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Please try your best to socialize your dog as much as you can! Lack of socialization is the root of about 70 % of the problems we've had. We live rurally too, about 20-30 min into town, and to make matters worse, when we got Caeda and should have been socializing her like crazy I was barely working due to a neck injury and on some horrid medications (bad time to be dealing with an excited pup, but at least I was home for potty training!). I sorely regret not taking Caeda more places more often. Even different areas outside at very least ...socialization doesn't just include people, its noises, places, environments, smells and sights. Trips in the car too are important, make it positive. Caeda used to also vomit...adding to our lack of socialization...she has since stoppped, had we done it more often I think she would have stopped sooner!
We have ended up in a major game of catch-up with a dog that is MUCH harder to control at a year old than she was when she was a few months. If you don't socialize now you'll likely regret it later!
10 weeks is young, you do have a fair amount of time, so no need to panic, yet at the same time definitely make a concerted effort, but it doesn't have to be hundreds of people every day.
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I'm not outgoing either, and all of my vacations are staycations, because both my husband and I are homebodies. But a dog makes socializing easy! Everyone wants to pet the puppy and talk about the puppy, which is great, because I suck at small talk.

Don't worry, you can catch up. Just get out there. Your pup doesn't need to bond with everyone, but he does need to see people- black and white, short and talk, fat and thin, in wheelchairs, using crutches and canes. A dog's natural reaction to the unusual is to make it go away. That can lead to biting in a severely unsocialized dog. Socialization reduces the number of unusual things for your dog to react to.

You can socialize an adult dog, I've been doing it with Kabota, but it's harder and not as successful. Fortunately, Kabota is inclined to run away, not attack, but I hate seeing him afraid of everyday things. That's no way to live.

As to the alert barking, some dogs do that. You can train her to stop on command, which I recommend. Alert barking is quite useful, you just want to have control of it.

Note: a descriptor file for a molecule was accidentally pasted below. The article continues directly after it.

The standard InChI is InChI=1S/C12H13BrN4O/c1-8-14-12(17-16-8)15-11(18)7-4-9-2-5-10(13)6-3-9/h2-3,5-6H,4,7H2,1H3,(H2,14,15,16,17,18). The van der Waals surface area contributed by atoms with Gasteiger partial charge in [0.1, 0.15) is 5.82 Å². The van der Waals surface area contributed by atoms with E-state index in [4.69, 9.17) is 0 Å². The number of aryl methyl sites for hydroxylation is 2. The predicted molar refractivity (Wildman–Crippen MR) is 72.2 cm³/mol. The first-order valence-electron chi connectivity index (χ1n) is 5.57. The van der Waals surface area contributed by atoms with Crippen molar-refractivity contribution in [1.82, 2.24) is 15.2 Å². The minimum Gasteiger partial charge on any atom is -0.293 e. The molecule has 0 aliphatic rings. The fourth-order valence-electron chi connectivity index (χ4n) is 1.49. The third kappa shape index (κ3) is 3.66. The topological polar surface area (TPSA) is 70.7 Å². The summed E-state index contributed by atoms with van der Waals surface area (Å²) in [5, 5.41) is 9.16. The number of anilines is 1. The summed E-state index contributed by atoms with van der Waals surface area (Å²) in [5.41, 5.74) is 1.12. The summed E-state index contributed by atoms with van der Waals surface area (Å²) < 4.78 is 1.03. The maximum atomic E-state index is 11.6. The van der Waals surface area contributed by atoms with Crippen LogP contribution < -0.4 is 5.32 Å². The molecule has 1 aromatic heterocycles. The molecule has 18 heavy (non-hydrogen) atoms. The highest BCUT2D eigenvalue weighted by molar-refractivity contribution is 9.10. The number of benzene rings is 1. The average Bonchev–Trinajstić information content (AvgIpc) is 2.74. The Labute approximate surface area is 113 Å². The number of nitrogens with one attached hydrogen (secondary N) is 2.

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1. No lifetime damage - just one instance with one toddler... easy to forget if replaced by good experiences.
2. Bailey may be going through a fear cycle, so she's trying to determine friend or foe - socialization establishes that everyone is friendly, for now.
3. At 10 weeks, I'm not sure if Bailey should be out and about, walking where other dogs were, because she hasn't had all three sets of vaccinations. However, the best bet is to ask your Vet about Parvo and Distemper... In some parts of Texas, it's not as much of a concern...But be safe.
4. The magic phrase that I was taught: "Please don't do that, because Bailey is in training." Then, block access, and suffer the ostracism of a stranger that you may never see again. .... But you will have protected Bailey from harm.
5. Socializing - Attach a small box to your fence. Make a large sign: Please help me train my dog: Say "Hello Bailey" and toss her a treat.
Then make sure that you supervise, as you ask strangers that walk by (and would normally be barked at) to interact with your pup.
6. You can go to your Vet's waiting room and do something similar. As well as PetsMart, and maybe Home Depot.
7. You can also throw a puppy party, inviting Vet Techs from your vet's office ... or other Vets.
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Socialization means meeting different things not just people.

just want to 2nd or 3rd the notion that socialization is about meeting new and different things, sounds, smells, sights. as well as people and other dogs. I do take a young unvaccinated puppy out for socialization, but I don't go to PetSmart or the local Dog Park. The risks of the puppy catching something totally treatable are far lower than the pup spending the rest of it's life in fear due to poor socialization.